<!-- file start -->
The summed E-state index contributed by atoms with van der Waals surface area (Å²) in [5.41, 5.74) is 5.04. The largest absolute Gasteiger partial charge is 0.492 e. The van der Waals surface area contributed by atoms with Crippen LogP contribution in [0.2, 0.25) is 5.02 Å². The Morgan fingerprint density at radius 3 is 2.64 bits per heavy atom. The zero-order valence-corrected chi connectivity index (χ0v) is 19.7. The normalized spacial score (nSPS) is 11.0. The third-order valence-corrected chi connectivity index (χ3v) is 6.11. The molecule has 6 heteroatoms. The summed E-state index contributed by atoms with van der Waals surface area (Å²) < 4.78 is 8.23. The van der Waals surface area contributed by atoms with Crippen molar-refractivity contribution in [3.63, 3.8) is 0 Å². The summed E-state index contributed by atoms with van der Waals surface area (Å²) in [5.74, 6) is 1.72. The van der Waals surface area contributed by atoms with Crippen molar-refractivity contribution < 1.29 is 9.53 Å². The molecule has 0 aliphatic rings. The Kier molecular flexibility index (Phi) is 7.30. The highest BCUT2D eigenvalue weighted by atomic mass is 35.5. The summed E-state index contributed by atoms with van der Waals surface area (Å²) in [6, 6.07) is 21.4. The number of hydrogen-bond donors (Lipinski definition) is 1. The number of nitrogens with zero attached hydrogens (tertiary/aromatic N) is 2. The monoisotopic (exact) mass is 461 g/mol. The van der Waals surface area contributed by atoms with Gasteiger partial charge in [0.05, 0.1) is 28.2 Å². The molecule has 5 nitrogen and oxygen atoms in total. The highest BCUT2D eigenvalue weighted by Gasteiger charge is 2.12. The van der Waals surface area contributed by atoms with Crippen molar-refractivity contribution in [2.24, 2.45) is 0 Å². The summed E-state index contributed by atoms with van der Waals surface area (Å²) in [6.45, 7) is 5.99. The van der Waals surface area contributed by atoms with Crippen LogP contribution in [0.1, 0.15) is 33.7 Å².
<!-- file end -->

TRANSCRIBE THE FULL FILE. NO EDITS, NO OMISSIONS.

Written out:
The summed E-state index contributed by atoms with van der Waals surface area (Å²) in [5.41, 5.74) is 5.04. The largest absolute Gasteiger partial charge is 0.492 e. The van der Waals surface area contributed by atoms with Crippen LogP contribution in [0.2, 0.25) is 5.02 Å². The Morgan fingerprint density at radius 3 is 2.64 bits per heavy atom. The zero-order valence-corrected chi connectivity index (χ0v) is 19.7. The normalized spacial score (nSPS) is 11.0. The third-order valence-corrected chi connectivity index (χ3v) is 6.11. The molecule has 6 heteroatoms. The summed E-state index contributed by atoms with van der Waals surface area (Å²) < 4.78 is 8.23. The van der Waals surface area contributed by atoms with Crippen molar-refractivity contribution in [3.63, 3.8) is 0 Å². The summed E-state index contributed by atoms with van der Waals surface area (Å²) in [5.74, 6) is 1.72. The van der Waals surface area contributed by atoms with Crippen molar-refractivity contribution < 1.29 is 9.53 Å². The molecule has 0 aliphatic rings. The Kier molecular flexibility index (Phi) is 7.30. The highest BCUT2D eigenvalue weighted by atomic mass is 35.5. The summed E-state index contributed by atoms with van der Waals surface area (Å²) in [6, 6.07) is 21.4. The number of hydrogen-bond donors (Lipinski definition) is 1. The number of nitrogens with zero attached hydrogens (tertiary/aromatic N) is 2. The monoisotopic (exact) mass is 461 g/mol. The van der Waals surface area contributed by atoms with Gasteiger partial charge in [0.05, 0.1) is 28.2 Å². The molecule has 5 nitrogen and oxygen atoms in total. The highest BCUT2D eigenvalue weighted by Gasteiger charge is 2.12. The van der Waals surface area contributed by atoms with Crippen molar-refractivity contribution in [2.24, 2.45) is 0 Å². The summed E-state index contributed by atoms with van der Waals surface area (Å²) in [6.45, 7) is 5.99. The van der Waals surface area contributed by atoms with Crippen LogP contribution in [0.1, 0.15) is 33.7 Å².